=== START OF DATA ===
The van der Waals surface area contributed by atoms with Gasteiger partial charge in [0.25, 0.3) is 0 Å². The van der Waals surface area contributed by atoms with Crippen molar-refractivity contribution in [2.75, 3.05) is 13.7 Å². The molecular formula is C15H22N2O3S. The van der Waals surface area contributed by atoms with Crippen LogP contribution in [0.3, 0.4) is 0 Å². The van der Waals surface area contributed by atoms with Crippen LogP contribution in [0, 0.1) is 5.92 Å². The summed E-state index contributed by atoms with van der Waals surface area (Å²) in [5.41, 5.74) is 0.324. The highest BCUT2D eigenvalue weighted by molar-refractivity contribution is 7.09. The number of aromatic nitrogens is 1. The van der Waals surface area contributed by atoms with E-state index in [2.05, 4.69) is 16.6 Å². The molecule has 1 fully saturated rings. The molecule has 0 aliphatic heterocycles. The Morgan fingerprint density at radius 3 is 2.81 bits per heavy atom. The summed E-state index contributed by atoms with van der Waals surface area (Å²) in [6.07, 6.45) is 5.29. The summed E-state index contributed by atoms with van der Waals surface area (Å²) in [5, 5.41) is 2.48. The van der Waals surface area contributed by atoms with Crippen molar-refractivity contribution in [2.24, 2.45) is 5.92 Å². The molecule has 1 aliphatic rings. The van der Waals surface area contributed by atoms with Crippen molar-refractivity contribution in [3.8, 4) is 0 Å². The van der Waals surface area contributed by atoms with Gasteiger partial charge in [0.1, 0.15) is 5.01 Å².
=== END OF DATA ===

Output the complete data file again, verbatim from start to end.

The van der Waals surface area contributed by atoms with Gasteiger partial charge in [0.25, 0.3) is 0 Å². The van der Waals surface area contributed by atoms with Crippen molar-refractivity contribution in [2.75, 3.05) is 13.7 Å². The molecular formula is C15H22N2O3S. The van der Waals surface area contributed by atoms with Crippen LogP contribution in [0.3, 0.4) is 0 Å². The van der Waals surface area contributed by atoms with Crippen LogP contribution in [0, 0.1) is 5.92 Å². The summed E-state index contributed by atoms with van der Waals surface area (Å²) in [5.41, 5.74) is 0.324. The highest BCUT2D eigenvalue weighted by molar-refractivity contribution is 7.09. The number of aromatic nitrogens is 1. The van der Waals surface area contributed by atoms with E-state index in [2.05, 4.69) is 16.6 Å². The molecule has 1 fully saturated rings. The molecule has 0 aliphatic heterocycles. The Morgan fingerprint density at radius 3 is 2.81 bits per heavy atom. The summed E-state index contributed by atoms with van der Waals surface area (Å²) in [6.07, 6.45) is 5.29. The summed E-state index contributed by atoms with van der Waals surface area (Å²) in [5, 5.41) is 2.48. The van der Waals surface area contributed by atoms with Crippen molar-refractivity contribution in [2.24, 2.45) is 5.92 Å². The molecule has 1 aliphatic rings. The van der Waals surface area contributed by atoms with Crippen molar-refractivity contribution in [3.8, 4) is 0 Å². The van der Waals surface area contributed by atoms with Gasteiger partial charge in [0.1, 0.15) is 5.01 Å².